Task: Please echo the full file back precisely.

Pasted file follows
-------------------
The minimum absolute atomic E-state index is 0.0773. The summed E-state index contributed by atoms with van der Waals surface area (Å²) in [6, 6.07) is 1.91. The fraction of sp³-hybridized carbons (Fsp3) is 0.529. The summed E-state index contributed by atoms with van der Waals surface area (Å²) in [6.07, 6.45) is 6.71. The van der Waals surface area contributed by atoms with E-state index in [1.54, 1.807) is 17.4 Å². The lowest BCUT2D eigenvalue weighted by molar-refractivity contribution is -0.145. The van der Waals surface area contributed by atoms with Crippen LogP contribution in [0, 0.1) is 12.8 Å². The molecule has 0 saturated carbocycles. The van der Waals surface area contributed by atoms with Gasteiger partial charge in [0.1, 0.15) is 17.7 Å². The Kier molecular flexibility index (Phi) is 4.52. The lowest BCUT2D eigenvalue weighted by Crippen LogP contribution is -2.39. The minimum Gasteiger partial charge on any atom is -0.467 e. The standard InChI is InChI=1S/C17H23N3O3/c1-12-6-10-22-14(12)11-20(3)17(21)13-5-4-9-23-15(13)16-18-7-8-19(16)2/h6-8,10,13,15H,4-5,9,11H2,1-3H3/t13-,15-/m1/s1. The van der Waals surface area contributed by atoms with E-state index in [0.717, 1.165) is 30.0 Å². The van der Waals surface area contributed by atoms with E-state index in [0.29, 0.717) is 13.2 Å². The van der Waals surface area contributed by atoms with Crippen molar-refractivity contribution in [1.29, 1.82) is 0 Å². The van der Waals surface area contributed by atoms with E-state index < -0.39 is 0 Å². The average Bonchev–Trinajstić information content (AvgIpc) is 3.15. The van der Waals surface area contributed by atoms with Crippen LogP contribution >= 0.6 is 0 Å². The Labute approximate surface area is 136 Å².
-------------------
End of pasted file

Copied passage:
The minimum absolute atomic E-state index is 0.0773. The summed E-state index contributed by atoms with van der Waals surface area (Å²) in [6, 6.07) is 1.91. The fraction of sp³-hybridized carbons (Fsp3) is 0.529. The summed E-state index contributed by atoms with van der Waals surface area (Å²) in [6.07, 6.45) is 6.71. The van der Waals surface area contributed by atoms with E-state index in [1.54, 1.807) is 17.4 Å². The lowest BCUT2D eigenvalue weighted by molar-refractivity contribution is -0.145. The van der Waals surface area contributed by atoms with Crippen LogP contribution in [0, 0.1) is 12.8 Å². The molecule has 0 saturated carbocycles. The van der Waals surface area contributed by atoms with Gasteiger partial charge in [0.1, 0.15) is 17.7 Å². The Kier molecular flexibility index (Phi) is 4.52. The lowest BCUT2D eigenvalue weighted by Crippen LogP contribution is -2.39. The minimum Gasteiger partial charge on any atom is -0.467 e. The standard InChI is InChI=1S/C17H23N3O3/c1-12-6-10-22-14(12)11-20(3)17(21)13-5-4-9-23-15(13)16-18-7-8-19(16)2/h6-8,10,13,15H,4-5,9,11H2,1-3H3/t13-,15-/m1/s1. The van der Waals surface area contributed by atoms with E-state index in [0.717, 1.165) is 30.0 Å². The van der Waals surface area contributed by atoms with E-state index in [0.29, 0.717) is 13.2 Å². The van der Waals surface area contributed by atoms with Crippen molar-refractivity contribution in [1.29, 1.82) is 0 Å². The van der Waals surface area contributed by atoms with E-state index < -0.39 is 0 Å². The average Bonchev–Trinajstić information content (AvgIpc) is 3.15. The van der Waals surface area contributed by atoms with Crippen LogP contribution >= 0.6 is 0 Å². The Labute approximate surface area is 136 Å².